Claim to fame: Apis in 2018 introduced a line of hemp oil honey products, including single-serving CBD-enriched honey sticks.
Bulls Bay Saltworks
Representative product: Charleston Sea Salt
Background: Salt is in the Charleston air, but local salt wasn’t on Charleston area tables until Teresa Smithmyer in 2012 launched the first commercial salt operation in South Carolina since the Civil War put the state’s last harvester out of business.
Claim to fame: Bon Appetit in 2015 named Bulls Bay among the nation’s eight great salts, describing its “massive diamond” flakes as “the Papa Bear of the sea salt family.”
Burnt & Salty
Representative product: Korean Mustard
Background: Cris Miller was just back from a deployment to Afghanistan when she and Bob Cook, now chef-partner at Edmund’s Oast, constructed what they considered the ideal condiment from sesame oil, soy sauce, fermented peppers and fish sauce. Since releasing their mustard in 2015, Miller and Cook have added three more finishers (and lots of branded merch) to their product line.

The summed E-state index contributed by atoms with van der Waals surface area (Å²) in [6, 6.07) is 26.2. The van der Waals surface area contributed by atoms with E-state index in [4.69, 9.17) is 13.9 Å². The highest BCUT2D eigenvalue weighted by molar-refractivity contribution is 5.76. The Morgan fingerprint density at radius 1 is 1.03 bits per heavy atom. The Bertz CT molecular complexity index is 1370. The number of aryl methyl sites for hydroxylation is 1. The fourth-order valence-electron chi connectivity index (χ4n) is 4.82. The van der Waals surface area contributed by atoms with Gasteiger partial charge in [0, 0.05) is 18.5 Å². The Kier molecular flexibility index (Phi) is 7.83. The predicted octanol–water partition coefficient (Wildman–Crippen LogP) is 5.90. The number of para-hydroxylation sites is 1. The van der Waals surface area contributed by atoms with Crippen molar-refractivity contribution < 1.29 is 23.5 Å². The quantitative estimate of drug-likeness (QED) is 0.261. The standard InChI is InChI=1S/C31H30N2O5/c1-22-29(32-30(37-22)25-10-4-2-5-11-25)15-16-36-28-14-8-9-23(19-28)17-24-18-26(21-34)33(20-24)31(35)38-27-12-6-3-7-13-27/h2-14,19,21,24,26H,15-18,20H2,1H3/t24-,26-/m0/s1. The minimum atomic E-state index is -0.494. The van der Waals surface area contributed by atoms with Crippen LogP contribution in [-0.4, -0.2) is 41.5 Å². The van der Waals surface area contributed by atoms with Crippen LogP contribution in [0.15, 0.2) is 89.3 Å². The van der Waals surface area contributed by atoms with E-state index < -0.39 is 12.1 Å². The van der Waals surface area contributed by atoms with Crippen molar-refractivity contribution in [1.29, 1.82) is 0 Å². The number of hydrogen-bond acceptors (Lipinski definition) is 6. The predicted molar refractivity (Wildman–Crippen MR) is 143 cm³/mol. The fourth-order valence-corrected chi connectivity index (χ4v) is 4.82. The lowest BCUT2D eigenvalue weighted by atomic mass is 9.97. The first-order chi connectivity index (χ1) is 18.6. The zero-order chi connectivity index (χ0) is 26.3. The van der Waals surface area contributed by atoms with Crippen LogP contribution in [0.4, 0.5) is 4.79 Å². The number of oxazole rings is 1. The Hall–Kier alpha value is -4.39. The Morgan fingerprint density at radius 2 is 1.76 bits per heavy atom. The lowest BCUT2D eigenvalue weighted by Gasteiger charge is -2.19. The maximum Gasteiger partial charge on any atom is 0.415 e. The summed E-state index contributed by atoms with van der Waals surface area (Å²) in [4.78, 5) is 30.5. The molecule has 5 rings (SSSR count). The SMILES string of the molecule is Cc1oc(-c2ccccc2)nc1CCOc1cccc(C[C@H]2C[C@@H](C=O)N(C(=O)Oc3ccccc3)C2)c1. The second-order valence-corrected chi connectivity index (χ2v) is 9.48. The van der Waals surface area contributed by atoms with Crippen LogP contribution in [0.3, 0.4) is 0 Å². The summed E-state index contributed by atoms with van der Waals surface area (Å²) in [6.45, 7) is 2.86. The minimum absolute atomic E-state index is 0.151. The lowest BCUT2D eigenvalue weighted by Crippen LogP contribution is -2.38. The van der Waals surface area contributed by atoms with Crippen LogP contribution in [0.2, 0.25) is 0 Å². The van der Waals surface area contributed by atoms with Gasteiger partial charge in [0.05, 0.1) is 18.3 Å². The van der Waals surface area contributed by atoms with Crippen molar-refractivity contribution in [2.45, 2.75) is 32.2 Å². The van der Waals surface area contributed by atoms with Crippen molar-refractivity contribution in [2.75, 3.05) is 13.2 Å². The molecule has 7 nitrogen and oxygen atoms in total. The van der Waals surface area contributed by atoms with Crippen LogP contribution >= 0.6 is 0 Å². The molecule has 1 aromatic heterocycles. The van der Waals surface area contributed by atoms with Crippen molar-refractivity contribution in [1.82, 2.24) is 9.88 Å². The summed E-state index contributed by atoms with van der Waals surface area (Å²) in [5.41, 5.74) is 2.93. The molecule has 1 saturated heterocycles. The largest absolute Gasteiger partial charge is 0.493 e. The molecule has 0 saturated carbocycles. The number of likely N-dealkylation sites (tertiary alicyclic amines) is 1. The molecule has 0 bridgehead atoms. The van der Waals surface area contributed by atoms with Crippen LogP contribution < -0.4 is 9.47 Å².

Claim to fame: Burnt & Salty in 2018 brought home a bronze medal from the National Mustard Museum’s World-Wide Mustard Competition.
Charleston Artisan Cheesehouse
Representative product: Battery Park Bloomy-Rind Cheese
Background: Heather and Pete Holmes were working in Manhattan retail and fashion prior to purchasing Charleston Artisan Cheesehouse in 2014; they make all of their cheese with Hickory Hill Milk from Edgefield.
Claim to fame: Culture, a glossy magazine devoted to cheese, described Charleston Artisan Cheesehouse’s Charleston Caviar, a pimento-spiced cream cheese, as “fluffy as a cloud.”
Food for the Southern Soul
Representative product: BlackJack Beef Jerky
Background: Pitmaster Jimmy Hagood, a lifelong champion of South Carolina foodways, in 2002 left the insurance business to become a caterer and specialty food producer: His company sells sauces, dry rubs and stone-milled grits. He developed his wet jerky so he’d have something smoky on hand to power an Appalachian Trail hike.
Claim to fame: Hagood in 2002 was named Grand Champion of the S.C. State Barbecue Championship.
Representative product: Chow chow
Background: Jestine Clark Cochran of Ladson spent 30 years as a cafeteria manager before launching her “Gullah-inspired” line of canned goods, including various jams, jellies and pickles made according to family recipes.